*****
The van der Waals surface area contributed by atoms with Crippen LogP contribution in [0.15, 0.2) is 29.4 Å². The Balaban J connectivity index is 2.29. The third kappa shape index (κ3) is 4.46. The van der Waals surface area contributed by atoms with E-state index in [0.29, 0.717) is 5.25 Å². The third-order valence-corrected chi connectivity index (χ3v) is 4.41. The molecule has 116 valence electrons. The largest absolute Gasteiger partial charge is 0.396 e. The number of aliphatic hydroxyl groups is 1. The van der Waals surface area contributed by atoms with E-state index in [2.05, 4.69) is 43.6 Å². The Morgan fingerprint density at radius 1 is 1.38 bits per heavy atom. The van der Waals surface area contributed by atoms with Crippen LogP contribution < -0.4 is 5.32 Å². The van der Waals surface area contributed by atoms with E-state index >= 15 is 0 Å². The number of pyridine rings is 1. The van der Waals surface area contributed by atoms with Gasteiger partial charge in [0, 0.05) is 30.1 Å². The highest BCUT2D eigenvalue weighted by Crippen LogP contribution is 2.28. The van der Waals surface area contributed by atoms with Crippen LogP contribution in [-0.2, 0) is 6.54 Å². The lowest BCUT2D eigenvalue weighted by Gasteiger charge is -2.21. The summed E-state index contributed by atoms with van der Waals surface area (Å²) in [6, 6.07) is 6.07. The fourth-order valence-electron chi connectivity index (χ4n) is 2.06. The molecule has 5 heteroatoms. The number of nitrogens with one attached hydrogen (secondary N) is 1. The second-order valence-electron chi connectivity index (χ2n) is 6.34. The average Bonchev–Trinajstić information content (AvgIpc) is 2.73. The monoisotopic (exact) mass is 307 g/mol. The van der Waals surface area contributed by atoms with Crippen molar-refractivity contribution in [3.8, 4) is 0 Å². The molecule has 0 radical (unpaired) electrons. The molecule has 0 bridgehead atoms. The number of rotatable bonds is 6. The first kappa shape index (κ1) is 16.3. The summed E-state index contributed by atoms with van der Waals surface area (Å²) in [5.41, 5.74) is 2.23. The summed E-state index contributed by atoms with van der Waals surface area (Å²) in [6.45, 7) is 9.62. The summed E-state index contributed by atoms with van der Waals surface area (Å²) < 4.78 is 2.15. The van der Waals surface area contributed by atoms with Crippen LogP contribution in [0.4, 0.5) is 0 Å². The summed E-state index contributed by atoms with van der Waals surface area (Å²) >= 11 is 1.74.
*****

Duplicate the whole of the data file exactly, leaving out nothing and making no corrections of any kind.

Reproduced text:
The van der Waals surface area contributed by atoms with Crippen LogP contribution in [0.15, 0.2) is 29.4 Å². The Balaban J connectivity index is 2.29. The third kappa shape index (κ3) is 4.46. The van der Waals surface area contributed by atoms with E-state index in [0.29, 0.717) is 5.25 Å². The third-order valence-corrected chi connectivity index (χ3v) is 4.41. The molecule has 116 valence electrons. The largest absolute Gasteiger partial charge is 0.396 e. The number of aliphatic hydroxyl groups is 1. The van der Waals surface area contributed by atoms with E-state index in [2.05, 4.69) is 43.6 Å². The Morgan fingerprint density at radius 1 is 1.38 bits per heavy atom. The van der Waals surface area contributed by atoms with Crippen LogP contribution < -0.4 is 5.32 Å². The van der Waals surface area contributed by atoms with E-state index >= 15 is 0 Å². The number of pyridine rings is 1. The van der Waals surface area contributed by atoms with Gasteiger partial charge in [0, 0.05) is 30.1 Å². The highest BCUT2D eigenvalue weighted by Crippen LogP contribution is 2.28. The van der Waals surface area contributed by atoms with Crippen LogP contribution in [-0.2, 0) is 6.54 Å². The lowest BCUT2D eigenvalue weighted by Gasteiger charge is -2.21. The summed E-state index contributed by atoms with van der Waals surface area (Å²) in [6, 6.07) is 6.07. The fourth-order valence-electron chi connectivity index (χ4n) is 2.06. The molecule has 5 heteroatoms. The number of nitrogens with one attached hydrogen (secondary N) is 1. The second-order valence-electron chi connectivity index (χ2n) is 6.34. The average Bonchev–Trinajstić information content (AvgIpc) is 2.73. The monoisotopic (exact) mass is 307 g/mol. The van der Waals surface area contributed by atoms with Crippen molar-refractivity contribution in [3.8, 4) is 0 Å². The molecule has 0 radical (unpaired) electrons. The molecule has 0 bridgehead atoms. The number of rotatable bonds is 6. The first kappa shape index (κ1) is 16.3. The summed E-state index contributed by atoms with van der Waals surface area (Å²) in [5.41, 5.74) is 2.23. The summed E-state index contributed by atoms with van der Waals surface area (Å²) in [6.45, 7) is 9.62. The summed E-state index contributed by atoms with van der Waals surface area (Å²) < 4.78 is 2.15. The van der Waals surface area contributed by atoms with Crippen LogP contribution in [0.4, 0.5) is 0 Å². The summed E-state index contributed by atoms with van der Waals surface area (Å²) >= 11 is 1.74.